trust muscle exercise that should have pointed them to The Creator

and their Deliverer. But he did not always (though he did most of the

time to be fair) say “this is done by God’s might.” And he suffered.

Elijah learned that lesson. And when there was a problem in his

community, in this case, a child had died, he went to God to fix it.

God restored life to a dead but important element of Elijah’s new

community. To this point be clear: All things are not forever. But

when God gives us community and there is a problem or a death to

an important element of that community, PAUSE, before you

abandon it. Hand it over to God and see if there is a resurrection

that only God can through His grace and mercy can restore.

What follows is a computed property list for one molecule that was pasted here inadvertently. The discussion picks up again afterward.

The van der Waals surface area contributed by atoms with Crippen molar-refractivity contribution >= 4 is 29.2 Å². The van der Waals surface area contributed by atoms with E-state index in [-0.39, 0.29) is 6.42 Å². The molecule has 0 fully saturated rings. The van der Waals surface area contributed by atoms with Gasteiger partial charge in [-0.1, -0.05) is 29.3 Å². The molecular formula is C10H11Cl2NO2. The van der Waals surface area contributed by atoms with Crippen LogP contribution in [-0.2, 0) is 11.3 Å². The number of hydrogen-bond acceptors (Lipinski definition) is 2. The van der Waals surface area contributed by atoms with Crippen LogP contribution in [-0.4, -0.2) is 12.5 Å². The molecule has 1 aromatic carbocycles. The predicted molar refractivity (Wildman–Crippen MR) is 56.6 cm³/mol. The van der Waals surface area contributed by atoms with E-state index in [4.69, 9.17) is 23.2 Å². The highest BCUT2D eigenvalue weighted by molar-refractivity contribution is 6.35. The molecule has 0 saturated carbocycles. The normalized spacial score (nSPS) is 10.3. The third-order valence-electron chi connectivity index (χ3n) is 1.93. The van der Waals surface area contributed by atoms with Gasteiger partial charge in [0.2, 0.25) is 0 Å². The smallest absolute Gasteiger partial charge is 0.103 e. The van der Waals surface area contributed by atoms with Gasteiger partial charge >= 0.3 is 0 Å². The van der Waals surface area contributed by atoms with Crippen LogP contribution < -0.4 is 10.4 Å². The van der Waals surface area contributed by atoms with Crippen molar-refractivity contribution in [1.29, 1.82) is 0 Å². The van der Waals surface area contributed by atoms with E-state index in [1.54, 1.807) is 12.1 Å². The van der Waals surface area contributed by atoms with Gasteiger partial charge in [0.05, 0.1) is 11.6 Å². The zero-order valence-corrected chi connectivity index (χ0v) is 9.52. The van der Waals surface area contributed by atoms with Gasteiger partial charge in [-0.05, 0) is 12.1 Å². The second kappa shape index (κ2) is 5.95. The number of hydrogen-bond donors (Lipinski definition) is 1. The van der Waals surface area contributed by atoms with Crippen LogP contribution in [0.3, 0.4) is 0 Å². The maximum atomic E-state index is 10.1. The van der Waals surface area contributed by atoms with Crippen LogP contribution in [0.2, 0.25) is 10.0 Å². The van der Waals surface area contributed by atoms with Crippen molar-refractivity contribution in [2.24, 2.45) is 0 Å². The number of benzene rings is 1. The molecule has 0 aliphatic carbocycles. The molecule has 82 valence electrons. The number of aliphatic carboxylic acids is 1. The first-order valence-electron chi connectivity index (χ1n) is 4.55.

Thank God for the widow and son for being available to God’s Spirit

and Urging. That is so beautiful that God can use people outside of

our natural fellowship to bless us. But also, let’s celebrate obedience

and trust in the believer — for in our times of struggle (crisis, even

now COVID-19) — God will hide us in the secrets of his tabernacle

and most of the time that is community. Trust and watch and see.

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Dear Rev. Nicole Duncan-Smith,

I was looking for some other information, and saw the Bible and Notes section and clicked on it. I often like to read Andrew's notes from his perspective, as to what the Pastor preached, because it is like I am getting two sermons in one and they are both, rich and vibrant; but with two different views, and still with the same life's applicability message! I often joke with Andrew, that he has created a whole new sermon, within a sermon; and I love it!

I feel that same way, here; as I read your notes! What a relevant word for today!

Thank you very much for sharing your notes; I thoroughly enjoyed it! There were…